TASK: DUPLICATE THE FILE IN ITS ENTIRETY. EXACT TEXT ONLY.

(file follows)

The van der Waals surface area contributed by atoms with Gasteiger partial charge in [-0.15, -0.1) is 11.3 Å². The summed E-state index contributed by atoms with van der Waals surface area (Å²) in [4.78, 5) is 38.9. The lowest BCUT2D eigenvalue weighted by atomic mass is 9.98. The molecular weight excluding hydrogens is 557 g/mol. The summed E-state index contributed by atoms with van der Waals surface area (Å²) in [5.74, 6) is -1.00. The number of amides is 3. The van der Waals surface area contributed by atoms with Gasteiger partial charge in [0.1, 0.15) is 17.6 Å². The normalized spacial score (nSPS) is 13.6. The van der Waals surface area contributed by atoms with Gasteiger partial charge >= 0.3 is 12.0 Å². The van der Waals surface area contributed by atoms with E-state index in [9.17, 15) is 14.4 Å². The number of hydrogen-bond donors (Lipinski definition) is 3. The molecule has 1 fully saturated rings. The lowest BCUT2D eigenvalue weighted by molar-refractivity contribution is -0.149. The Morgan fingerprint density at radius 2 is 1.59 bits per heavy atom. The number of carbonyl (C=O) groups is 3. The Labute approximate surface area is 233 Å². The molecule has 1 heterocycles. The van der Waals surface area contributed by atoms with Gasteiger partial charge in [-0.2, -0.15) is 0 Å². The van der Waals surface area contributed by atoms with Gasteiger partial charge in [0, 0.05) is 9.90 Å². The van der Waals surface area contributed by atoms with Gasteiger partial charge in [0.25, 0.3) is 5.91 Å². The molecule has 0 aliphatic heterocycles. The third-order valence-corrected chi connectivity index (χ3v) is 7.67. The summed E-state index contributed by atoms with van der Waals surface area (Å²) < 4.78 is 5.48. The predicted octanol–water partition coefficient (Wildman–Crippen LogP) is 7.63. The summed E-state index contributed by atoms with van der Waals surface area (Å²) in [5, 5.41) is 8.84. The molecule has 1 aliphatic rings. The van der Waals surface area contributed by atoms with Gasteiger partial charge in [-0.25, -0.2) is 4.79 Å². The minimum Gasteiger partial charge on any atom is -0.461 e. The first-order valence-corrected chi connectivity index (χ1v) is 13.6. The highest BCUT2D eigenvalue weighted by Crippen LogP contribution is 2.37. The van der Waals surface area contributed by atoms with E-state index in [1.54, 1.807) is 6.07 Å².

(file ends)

The van der Waals surface area contributed by atoms with Gasteiger partial charge in [-0.15, -0.1) is 11.3 Å². The summed E-state index contributed by atoms with van der Waals surface area (Å²) in [4.78, 5) is 38.9. The lowest BCUT2D eigenvalue weighted by atomic mass is 9.98. The molecular weight excluding hydrogens is 557 g/mol. The summed E-state index contributed by atoms with van der Waals surface area (Å²) in [5.74, 6) is -1.00. The number of amides is 3. The van der Waals surface area contributed by atoms with Gasteiger partial charge in [0.1, 0.15) is 17.6 Å². The normalized spacial score (nSPS) is 13.6. The van der Waals surface area contributed by atoms with Gasteiger partial charge >= 0.3 is 12.0 Å². The van der Waals surface area contributed by atoms with E-state index in [9.17, 15) is 14.4 Å². The number of hydrogen-bond donors (Lipinski definition) is 3. The molecule has 1 fully saturated rings. The lowest BCUT2D eigenvalue weighted by molar-refractivity contribution is -0.149. The Morgan fingerprint density at radius 2 is 1.59 bits per heavy atom. The number of carbonyl (C=O) groups is 3. The Labute approximate surface area is 233 Å². The molecule has 1 heterocycles. The van der Waals surface area contributed by atoms with Gasteiger partial charge in [-0.2, -0.15) is 0 Å². The van der Waals surface area contributed by atoms with Gasteiger partial charge in [0, 0.05) is 9.90 Å². The van der Waals surface area contributed by atoms with Gasteiger partial charge in [0.25, 0.3) is 5.91 Å². The molecule has 0 aliphatic heterocycles. The third-order valence-corrected chi connectivity index (χ3v) is 7.67. The summed E-state index contributed by atoms with van der Waals surface area (Å²) < 4.78 is 5.48. The predicted octanol–water partition coefficient (Wildman–Crippen LogP) is 7.63. The summed E-state index contributed by atoms with van der Waals surface area (Å²) in [5, 5.41) is 8.84. The molecule has 1 aliphatic rings. The van der Waals surface area contributed by atoms with Gasteiger partial charge in [-0.25, -0.2) is 4.79 Å². The minimum Gasteiger partial charge on any atom is -0.461 e. The first-order valence-corrected chi connectivity index (χ1v) is 13.6. The highest BCUT2D eigenvalue weighted by Crippen LogP contribution is 2.37. The van der Waals surface area contributed by atoms with E-state index in [1.54, 1.807) is 6.07 Å².